Manual physical therapy includes hands on techniques to improve joint motion and reduce muscle stiffness, trigger points around the jaw to alleviate stress on the disk and joint. These mobilizations are used to help the disk move in a normal way, decrease pain, and increase motion.
Specific manual therapy procedures are designed to help reduce a “lock” of the jaw due to a displaced disk. Specific exercises are then prescribed to control and restore motion at the jaw and help re-educate the muscles surrounding the joint.
Soft tissue mobilization techniques are hands on techniques that are focused at the muscles around the jaw to reduce the trigger points and tenderness. Eventually, over time, the joints around your jaw will re-learn its proper motion, and the pain and discomfort associated with TMD will dramatically decrease or completely disappear.
If bruxism (nighttime clenching of the jaw and/or grinding of teeth) is a part of your problem, a therapist may also recommend a consult with a qualified dental professional. They may determine that your recovery would be more complete if you used a custom-fitted mouthguard at night. A mouth guard, or splint, will ensure that when you clench your teeth at night, your teeth don’t touch and the pressure you are enacting won’t translate to your temporomandibular joint.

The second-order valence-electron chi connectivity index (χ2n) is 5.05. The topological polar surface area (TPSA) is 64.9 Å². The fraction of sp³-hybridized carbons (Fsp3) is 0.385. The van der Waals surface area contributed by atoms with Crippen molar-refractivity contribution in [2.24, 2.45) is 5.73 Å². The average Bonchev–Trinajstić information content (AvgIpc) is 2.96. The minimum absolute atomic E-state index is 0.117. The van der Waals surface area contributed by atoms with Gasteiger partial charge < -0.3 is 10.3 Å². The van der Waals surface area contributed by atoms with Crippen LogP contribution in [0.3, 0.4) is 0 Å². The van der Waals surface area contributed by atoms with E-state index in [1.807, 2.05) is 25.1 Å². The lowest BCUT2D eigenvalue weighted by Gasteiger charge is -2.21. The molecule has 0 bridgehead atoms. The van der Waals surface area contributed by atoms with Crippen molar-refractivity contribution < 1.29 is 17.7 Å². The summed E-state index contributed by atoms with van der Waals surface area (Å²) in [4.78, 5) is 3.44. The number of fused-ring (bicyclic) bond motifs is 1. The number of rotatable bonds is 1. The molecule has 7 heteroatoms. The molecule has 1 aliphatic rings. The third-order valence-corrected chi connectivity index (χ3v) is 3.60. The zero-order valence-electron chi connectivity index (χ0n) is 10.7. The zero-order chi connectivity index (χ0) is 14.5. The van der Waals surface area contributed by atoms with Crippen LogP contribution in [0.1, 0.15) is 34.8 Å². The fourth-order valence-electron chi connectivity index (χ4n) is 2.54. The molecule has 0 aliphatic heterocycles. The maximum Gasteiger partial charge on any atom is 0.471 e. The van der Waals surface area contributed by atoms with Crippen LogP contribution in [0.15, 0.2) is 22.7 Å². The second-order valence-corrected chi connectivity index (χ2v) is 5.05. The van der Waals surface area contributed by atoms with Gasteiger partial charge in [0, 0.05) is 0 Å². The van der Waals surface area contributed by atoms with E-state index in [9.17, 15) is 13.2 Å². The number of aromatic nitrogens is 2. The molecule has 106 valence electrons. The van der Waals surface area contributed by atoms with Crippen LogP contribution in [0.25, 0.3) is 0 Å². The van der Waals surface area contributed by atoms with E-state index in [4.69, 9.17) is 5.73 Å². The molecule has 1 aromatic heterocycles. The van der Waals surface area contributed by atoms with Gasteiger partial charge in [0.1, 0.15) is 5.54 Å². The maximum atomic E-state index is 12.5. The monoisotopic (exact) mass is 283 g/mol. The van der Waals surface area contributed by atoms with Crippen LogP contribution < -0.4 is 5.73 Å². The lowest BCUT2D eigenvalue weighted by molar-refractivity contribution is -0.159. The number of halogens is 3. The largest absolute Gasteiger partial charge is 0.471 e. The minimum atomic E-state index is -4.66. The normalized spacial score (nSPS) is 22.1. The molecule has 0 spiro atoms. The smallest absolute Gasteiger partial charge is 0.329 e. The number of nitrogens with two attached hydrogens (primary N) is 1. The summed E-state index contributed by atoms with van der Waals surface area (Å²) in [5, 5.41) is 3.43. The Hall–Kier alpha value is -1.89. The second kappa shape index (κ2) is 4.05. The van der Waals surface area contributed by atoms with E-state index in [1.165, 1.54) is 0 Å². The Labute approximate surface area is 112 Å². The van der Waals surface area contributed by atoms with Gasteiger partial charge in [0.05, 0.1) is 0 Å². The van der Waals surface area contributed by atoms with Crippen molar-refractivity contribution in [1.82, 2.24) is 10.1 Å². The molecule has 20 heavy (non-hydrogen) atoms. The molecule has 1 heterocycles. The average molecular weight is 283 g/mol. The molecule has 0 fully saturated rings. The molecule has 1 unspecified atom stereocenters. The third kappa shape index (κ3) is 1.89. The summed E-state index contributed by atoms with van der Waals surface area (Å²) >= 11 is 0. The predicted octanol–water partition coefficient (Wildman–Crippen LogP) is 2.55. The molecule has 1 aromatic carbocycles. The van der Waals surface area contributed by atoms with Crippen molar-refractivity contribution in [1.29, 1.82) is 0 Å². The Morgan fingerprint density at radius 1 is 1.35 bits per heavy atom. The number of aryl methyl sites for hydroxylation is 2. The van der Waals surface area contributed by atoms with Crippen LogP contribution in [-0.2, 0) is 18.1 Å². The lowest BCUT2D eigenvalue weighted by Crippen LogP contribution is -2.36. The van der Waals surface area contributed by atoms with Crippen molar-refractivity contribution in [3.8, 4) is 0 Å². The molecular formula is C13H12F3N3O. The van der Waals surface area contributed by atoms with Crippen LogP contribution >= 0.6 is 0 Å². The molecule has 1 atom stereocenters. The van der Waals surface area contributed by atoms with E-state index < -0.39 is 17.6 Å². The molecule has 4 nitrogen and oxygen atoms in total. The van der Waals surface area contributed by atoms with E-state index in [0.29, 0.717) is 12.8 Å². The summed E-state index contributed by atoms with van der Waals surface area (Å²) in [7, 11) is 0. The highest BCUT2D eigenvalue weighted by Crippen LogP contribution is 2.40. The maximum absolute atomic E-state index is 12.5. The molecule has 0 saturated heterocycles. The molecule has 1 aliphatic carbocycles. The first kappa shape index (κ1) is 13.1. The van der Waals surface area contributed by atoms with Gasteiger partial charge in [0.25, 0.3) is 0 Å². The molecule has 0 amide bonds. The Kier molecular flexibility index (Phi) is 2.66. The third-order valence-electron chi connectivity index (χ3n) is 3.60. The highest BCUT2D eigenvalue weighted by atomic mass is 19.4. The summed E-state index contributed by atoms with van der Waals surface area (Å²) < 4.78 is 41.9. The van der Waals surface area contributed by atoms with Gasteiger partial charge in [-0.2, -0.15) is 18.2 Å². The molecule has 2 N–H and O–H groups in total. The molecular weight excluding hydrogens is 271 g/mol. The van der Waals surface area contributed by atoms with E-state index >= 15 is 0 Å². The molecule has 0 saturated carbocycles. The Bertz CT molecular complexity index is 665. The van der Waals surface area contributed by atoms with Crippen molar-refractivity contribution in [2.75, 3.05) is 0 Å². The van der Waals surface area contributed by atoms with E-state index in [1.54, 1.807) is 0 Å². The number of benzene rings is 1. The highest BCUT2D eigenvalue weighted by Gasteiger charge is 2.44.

Trigger Point Dry Needling for TMD
Trigger Point Dry Needling therapy is another treatment offered by physical therapists that has been shown to be effective in treating these trigger points. Trigger Point Dry Needling can target very specific muscles in your jaw that are contracting and causing your jaw to misalign—and often cause headaches. If effective, Trigger Point Dry Needling will release the muscle spasm and your jaw will immediately return to a relaxed state. There are also many muscles of the head and neck that referred pain to the jaw region, which can mimic TMD. Often, identifying trigger points in the neck, head, and facial region and with successful Trigger Point Dry Needling, can have an immediate reduction of pain affect for the person suffering from jaw pain. The therapists at Optimum Physical Therapy and Wellness are certified and perform Trigger Point Dry Needling daily.
Don’t Be Resolved to “Just Live With It”
If you or someone you know has been experiencing jaw and facial pain and have been told to “just live with it” please contact Optimum Physical Therapy and Wellness to consult with one of our physical therapists. We can discuss how physical therapy can help to alleviate your current pain, as well as provide ways to prevent your jaw pain from returning. Why suffer daily with simple tasks, such as talking, yawning, and eating, when there are many treatment techniques that can improve your daily life.